Kungliga Djurgården/Royal Djurgården
I first came to Stockholm as a bright-eyed, nineteen-year-old New Yorker with my Swedish boyfriend. We married nine years later and I’ve lived here since 1997, minus a 5-year spell when we were back in the US for my husband’s job. Living this expat life has been exciting, interesting, and inspiring–as well as frustrating, confusing, and conflicting. However, I wouldn’t trade it for anything else and am so grateful my husband coaxed me out of my comfort zone. As the daughter of Haitian immigrants, I’m familiar with the challenges of combining two different cultures and have built up a strong reservoir of resilience and adaptability. I choose to focus on the positives and the potential for growth in every situation. That’s not to say I don’t have issues; my husband and kids can certainly attest to my Swedish pet peeves and #shakingmyhead moments!
Nevertheless, I’ve been reluctant to explore the expat experience in my own fiction. I think this stems from my preferred strategy of staying positive, both as a coping mechanism and an awareness my life as a foreigner in Sweden is removed from a great deal of the stresses and stigmas many newcomers face. However, I can still relate. Half a century ago, my Haitian parents endured prejudice in America and my upbringing was tainted by racist incidents and the burden of constantly having to prove myself. Thanks to their hard work and sacrifices, I came to Sweden with an American passport, a college degree, and the facility for learning a new language. My Swedish fiancé had already paved the road and my arrival was greeted with acceptance, not suspicion.
I feel a sense of loyalty towards Sweden out of love for my husband, respect for the country where he was born and raised, and an obligation to the place where we have chosen to bring up our dual-nationality, bi-racial, multi-cultural kids. Stockholm has been too close to home, both physically and psychologically. But I’ve come to wonder if this approach prevents critical thinking and objectivity? Sweden–like a character in any book–should be multi-dimensional, imbued with virtues and flaws. A blemished character is much more complex and realistic than a spotless one. Denying that complexity is disingenuous and minimizes the impact. Many Swedish friends have urged me to write about my observations and interactions. However, I’ve always feared borrowing too heavily from real-life would be predictable and might unintentionally offend. A roman à clef has never been my style and I doubt I can write one as skillfully–and scandalously–as Lauren Weisberger’s The Devil Wears Prada or Truman Capote’s unfinished Answered Prayers.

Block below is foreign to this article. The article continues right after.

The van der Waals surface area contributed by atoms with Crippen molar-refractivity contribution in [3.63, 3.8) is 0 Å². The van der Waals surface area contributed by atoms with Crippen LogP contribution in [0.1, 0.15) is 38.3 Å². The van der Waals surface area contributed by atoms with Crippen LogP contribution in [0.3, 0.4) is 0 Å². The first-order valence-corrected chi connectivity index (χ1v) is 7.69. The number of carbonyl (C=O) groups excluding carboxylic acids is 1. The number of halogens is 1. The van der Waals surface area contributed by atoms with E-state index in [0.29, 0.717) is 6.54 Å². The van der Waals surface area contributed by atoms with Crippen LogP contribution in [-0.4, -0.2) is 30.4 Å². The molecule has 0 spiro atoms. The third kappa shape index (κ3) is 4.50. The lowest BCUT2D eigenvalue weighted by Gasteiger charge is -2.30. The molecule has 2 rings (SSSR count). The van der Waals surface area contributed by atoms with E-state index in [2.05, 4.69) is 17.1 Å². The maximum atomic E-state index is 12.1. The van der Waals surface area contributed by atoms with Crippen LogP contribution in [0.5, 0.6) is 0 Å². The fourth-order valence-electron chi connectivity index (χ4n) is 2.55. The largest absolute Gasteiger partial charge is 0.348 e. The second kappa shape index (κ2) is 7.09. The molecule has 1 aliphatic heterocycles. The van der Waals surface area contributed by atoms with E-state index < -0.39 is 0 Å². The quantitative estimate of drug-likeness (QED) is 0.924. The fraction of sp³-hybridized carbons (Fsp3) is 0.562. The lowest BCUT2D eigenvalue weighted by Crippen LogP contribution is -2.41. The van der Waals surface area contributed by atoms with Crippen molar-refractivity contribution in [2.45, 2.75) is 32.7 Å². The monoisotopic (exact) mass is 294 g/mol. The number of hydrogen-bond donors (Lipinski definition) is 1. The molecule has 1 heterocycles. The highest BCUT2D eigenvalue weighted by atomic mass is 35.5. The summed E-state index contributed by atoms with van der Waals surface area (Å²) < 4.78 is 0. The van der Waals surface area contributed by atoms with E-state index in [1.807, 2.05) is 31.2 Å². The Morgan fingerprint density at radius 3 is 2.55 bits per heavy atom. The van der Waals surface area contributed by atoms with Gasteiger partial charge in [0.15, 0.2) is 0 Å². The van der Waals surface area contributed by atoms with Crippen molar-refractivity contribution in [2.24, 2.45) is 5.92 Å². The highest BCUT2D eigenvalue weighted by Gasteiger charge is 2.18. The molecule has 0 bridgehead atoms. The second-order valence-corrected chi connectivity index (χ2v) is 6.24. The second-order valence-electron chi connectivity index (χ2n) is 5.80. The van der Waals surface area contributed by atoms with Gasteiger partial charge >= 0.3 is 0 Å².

My daughter will start college in the US this fall and I’ve been thinking back to my journey from New York to Stockholm. Those first few years were tough: the long, dark winters; short, dicey summers; sporadic loneliness; professional malaise; homesickness… Yet, I persevered and built a supportive network of close friends. I’ve also tried to raise my kids with the American, Haitian, and Swedish values I hold dear. Through it, my husband’s love and encouragement have been steadfast. He backed my desire to write whole-heartedly and is my biggest cheerleader.
Being an expat has occasionally forced me to turn inwards as a strategy to handle bouts of alienation and reboot after adversity. I was uncomfortable revisiting those struggles in my writing. But after 20+ years, I’ve finally gained a hard-earned perspective and inner strength; I feel ready to make Sweden the backdrop for my next book. I’m hoping to weave the expat framework in an intriguing way while still touching on the intersectionality of being an American woman-of-color in a European country. I read Nella Larsen’s Quicksand in college and connected with the novel’s cross-cultural and interracial themes, along with Larsen’s courage for writing so close to her own life as the offspring of a Danish mother and African-American father. My next book is NOT semi-autobiographical, but contemplating the characters and scenes has triggered many memories.
Spring has finally arrived in Stockholm; city parks and streets are abloom with cherry blossoms and magnolias. Restaurants and cafés are full of outdoor patrons enjoying the season’s first glass of rosé. The sun shines high in the sky as the hours edge towards Midsummer when it will never fully set. Stockholm is buzzing and the drawn-out, gloomy winter has become a distant memory. I think that’s the secret to living in Sweden: the possibility of a bright day makes up for all the gray ones.